Parents want warning if schools use pesticides Exterminators, principals oppose bill

March 19, 1997|By Timothy B. Wheeler | Timothy B. Wheeler,SUN STAFF

An emotional debate over the safety of chemical pesticides has entered Maryland's classrooms.

A coalition of parents, teachers and environmental activists is pressing for state legislation requiring schools and day care centers to give parents and staff written notice before using pesticides or herbicides around children.

"Parents have a right to know," says Ruth Berlin, an Annapolis psychotherapist who led a campaign to curb open-air spraying for mosquitoes in Anne Arundel County a few years ago. She says her 11-year-old son, Jesse Rifkin, went into an allergic shock after an unannounced pesticide treatment of the religious day school he attended.

But the measure, which gets a hearing before a House committee today, faces stiff opposition from most school administrators. Principals consider it a costly headache to send notes home in every child's backpack whenever they want to rid their buildings of roaches or bees.

The bill also has drawn the ire of exterminators and chemical manufacturers, who insist that pest control methods and materials have become much safer in recent years. Industry representatives say they fear Maryland's notice bill is the first step in a nationwide crusade to ban the use of pesticides in public places.

"Now we're in a holy war," said Joel Hyman, a Westminster exterminator who is president of the Maryland Pest Control Association and a parent. "We're being pounded as villains."

Eyeing Maryland as a bellwether state, national groups have joined the lobbying fray in Annapolis.

"Maryland is at the front of the curve, but this is a movement that is picking up steam," said Jay Feldman, director of the National Coalition Against Misuse of Pesticides in Washington, which supports the notification bill.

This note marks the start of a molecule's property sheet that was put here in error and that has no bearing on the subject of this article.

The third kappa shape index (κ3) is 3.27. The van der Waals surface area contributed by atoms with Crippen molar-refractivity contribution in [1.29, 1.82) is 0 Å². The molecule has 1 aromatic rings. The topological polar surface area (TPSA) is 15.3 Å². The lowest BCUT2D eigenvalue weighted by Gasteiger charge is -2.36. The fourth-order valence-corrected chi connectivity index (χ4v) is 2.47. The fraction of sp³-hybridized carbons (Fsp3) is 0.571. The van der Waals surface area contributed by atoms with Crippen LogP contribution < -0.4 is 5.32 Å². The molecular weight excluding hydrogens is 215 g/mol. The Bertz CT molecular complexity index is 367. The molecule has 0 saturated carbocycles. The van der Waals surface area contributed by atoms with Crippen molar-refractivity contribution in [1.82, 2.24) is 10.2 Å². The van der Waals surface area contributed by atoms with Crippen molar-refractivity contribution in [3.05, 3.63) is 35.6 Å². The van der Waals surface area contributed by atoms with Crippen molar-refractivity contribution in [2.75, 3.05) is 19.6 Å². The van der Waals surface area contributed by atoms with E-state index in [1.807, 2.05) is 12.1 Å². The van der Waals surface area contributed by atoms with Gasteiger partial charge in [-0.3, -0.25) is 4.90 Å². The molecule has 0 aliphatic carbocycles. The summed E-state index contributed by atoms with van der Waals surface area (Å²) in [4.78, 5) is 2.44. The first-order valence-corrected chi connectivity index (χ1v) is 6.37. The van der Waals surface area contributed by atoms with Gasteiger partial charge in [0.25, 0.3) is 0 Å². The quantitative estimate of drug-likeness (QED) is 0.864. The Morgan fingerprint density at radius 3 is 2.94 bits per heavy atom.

Health experts have said that young children are at greater risk of harm from low-level pesticide exposure than are adults. But only a handful of states requires that notice be given before applying pesticides in public schools, or regulate their use.

In Maryland, public school administrators say they have sharply reduced their spraying in recent years. Most voluntarily practice "integrated pest management," which calls for applying chemicals only when needed.

"Not too many schools are spraying baseboards or setting off foggers or doing widespread applications anymore," said Mary Ellen Setting, chief of pesticide regulation for the Maryland Department of Agriculture. Sealing holes and cracks through which bugs and rodents can crawl prevents infestations, and the need to spray.

"Almost all parents have pesticides at home that probably are more dangerous than the pesticides being used in schools," noted Gene Harrington, lobbyist for the National Pest Control Association, based in Northern Virginia.

But advocates of the notice bill say that pesticide use varies widely among localities. In Baltimore, according to Berlin, officials say they spray only once or twice a year, while Prince George's County reports 2,243 applications a year in its nearly 200 schools -- an annual rate of 10 or 12 treatments per school.

"Generally, we want to limit pesticides as much as we can when there are [safer] alternatives," said Del. Joan B. Pitkin, a Prince George's County Democrat and the bill's chief sponsor.

The bill would require principals to notify parents, teachers and staff 48 hours before a pesticide application or within 24 hours of an emergency treatment. Schools also must send home information on each pesticide to be used.

Schools routinely add to student backpacks notices on everything from head lice infestations to Little League registration, noted Carolyn Roeding, legislative vice president of the state PTA.

But school boards favor instead a regulation proposed last year by the state agriculture department that would require schools to notify only those parents who ask to be placed on a registry.

The proposal follows guidelines offered by the Environmental Protection Agency.

But Gov. Parris N. Glendening ordered the rule withdrawn last month after he endorsed universal notification.

The House notice bill faces an uncertain future, despite the support of the governor and a majority of delegates. A similar bill is pending in the Senate.

Del. Ronald A. Guns, chairman of the House Environmental Matters Committee, has drafted a bill that would limit pesticide use by mandating "integrated pest management" in public schools.

But Berlin and other advocates counter that many parents don't know enough to ask that they be notified.

"If you don't know there's a potential risk here," Berlin said, "why would you ask?"

Pub Date: 3/19/97

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